4 is insane. It’s Russian in every way we perceive Russian culture to be: raw, harsh, cold. 4 is ugly, grotesque, relentless. Even when it shows you young, beautiful, naked women, the context is anything but erotic or sensual, at least in the way we usually use the word “sensual.” Your senses are definitely being invoked here, just not in the way you might hope. Your eyes and ears are attacked, and even though smell-o-rama isn’t actually a thing, you can basically smell and taste this film. It’s not pleasant.
But it is brilliant. 4 is the story of four strangers who end up at a bar together for a drink. The stories they tell each other are all lies, contradicted by the opening scenes we just saw them emerge from. And yet, for the rest of the film, those lies end up becoming the truth, all the same. Themes and visual motifs run rampant throughout- dogs, meat, the eating of meat… and, of course, the number four. There are 4 pigs, 4 sisters, 4 fish tanks… it might almost become a drinking game, except that director Ilya Khrzhanovsky is smart enough not to let cute visuals get in the way of a truly original story that kicks you in the gut.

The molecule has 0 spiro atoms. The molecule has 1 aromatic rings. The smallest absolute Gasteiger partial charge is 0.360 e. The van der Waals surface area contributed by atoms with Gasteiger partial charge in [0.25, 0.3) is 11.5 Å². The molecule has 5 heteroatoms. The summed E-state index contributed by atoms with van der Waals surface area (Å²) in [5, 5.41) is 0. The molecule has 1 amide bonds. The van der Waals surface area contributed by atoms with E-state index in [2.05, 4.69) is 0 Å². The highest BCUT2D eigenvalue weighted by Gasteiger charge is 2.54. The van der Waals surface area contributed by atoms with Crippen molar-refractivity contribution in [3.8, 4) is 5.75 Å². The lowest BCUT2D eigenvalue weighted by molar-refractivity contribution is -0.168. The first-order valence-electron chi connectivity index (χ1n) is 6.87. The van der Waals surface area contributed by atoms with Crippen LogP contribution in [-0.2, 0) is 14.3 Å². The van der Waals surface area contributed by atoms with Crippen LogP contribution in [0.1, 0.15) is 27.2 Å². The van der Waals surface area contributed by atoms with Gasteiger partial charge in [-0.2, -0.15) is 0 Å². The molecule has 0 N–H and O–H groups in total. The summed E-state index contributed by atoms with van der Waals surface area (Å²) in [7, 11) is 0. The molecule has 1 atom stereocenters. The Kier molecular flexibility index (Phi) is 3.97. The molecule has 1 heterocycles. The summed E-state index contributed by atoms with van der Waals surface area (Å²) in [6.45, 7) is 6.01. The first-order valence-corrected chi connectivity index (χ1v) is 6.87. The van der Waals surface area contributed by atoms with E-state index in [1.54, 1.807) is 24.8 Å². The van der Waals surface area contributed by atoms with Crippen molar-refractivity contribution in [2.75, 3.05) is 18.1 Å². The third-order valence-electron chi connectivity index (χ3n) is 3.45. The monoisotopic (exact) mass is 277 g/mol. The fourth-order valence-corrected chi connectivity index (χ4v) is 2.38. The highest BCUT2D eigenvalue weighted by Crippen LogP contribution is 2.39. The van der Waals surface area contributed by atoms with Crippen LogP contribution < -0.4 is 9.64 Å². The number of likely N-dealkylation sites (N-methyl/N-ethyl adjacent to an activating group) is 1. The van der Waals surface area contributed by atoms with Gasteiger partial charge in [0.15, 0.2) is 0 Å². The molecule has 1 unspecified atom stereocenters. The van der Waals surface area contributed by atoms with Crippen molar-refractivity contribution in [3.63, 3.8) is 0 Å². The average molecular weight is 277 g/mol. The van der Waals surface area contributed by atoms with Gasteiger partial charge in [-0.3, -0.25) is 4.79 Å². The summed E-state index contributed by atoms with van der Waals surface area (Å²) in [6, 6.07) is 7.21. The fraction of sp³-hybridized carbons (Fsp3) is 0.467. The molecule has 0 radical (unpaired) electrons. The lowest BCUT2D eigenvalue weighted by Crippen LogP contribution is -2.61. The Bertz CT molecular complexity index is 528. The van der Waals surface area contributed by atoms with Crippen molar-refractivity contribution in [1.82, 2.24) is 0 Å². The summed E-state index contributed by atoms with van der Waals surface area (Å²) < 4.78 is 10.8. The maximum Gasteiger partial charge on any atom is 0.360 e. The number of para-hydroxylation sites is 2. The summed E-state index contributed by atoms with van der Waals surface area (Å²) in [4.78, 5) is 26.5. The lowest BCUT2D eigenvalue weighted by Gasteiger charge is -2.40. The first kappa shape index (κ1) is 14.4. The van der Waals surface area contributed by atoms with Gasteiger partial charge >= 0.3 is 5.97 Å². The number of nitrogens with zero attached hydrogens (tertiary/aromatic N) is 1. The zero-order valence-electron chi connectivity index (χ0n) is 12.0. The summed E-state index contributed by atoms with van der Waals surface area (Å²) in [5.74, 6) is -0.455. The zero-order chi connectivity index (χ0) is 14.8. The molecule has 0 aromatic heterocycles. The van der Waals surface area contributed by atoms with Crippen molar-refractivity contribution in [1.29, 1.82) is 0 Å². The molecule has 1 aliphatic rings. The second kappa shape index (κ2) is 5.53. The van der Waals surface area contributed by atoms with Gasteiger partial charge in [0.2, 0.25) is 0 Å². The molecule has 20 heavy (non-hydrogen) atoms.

The obvious takeaway is that 4 is an allegory for Russia, presumably the Russian state, presumably since the fall of Communism. Everything’s a mess, everything’s a lie, and people’s identities seem to have been taken over by something much greater than them- aka the State. One character is falsely accused of a crime he didn’t commit, but ends up embodying the criminal all the same. Another becomes obsessed with finding a specific breed of pig, inspired by one of the bar’s tall tales- and a third, whose story takes up a good chunk of the film, returns to her home village- one overrun by wild old babushkas who eek out a living fashioning dolls out of chewed bread.
The whole thing is like if Victor Serge had a baby with David Lynch, though even that description doesn’t really do Khrzhanovsky’s genius justice; he has a knack for telling out-there stories in a visceral style that never lets go, pacing his films in odd narrative ways that seem disjointed, but fit perfectly. Come with no expectations, and simply enjoy- if that’s the right word- the nightmarish ride.
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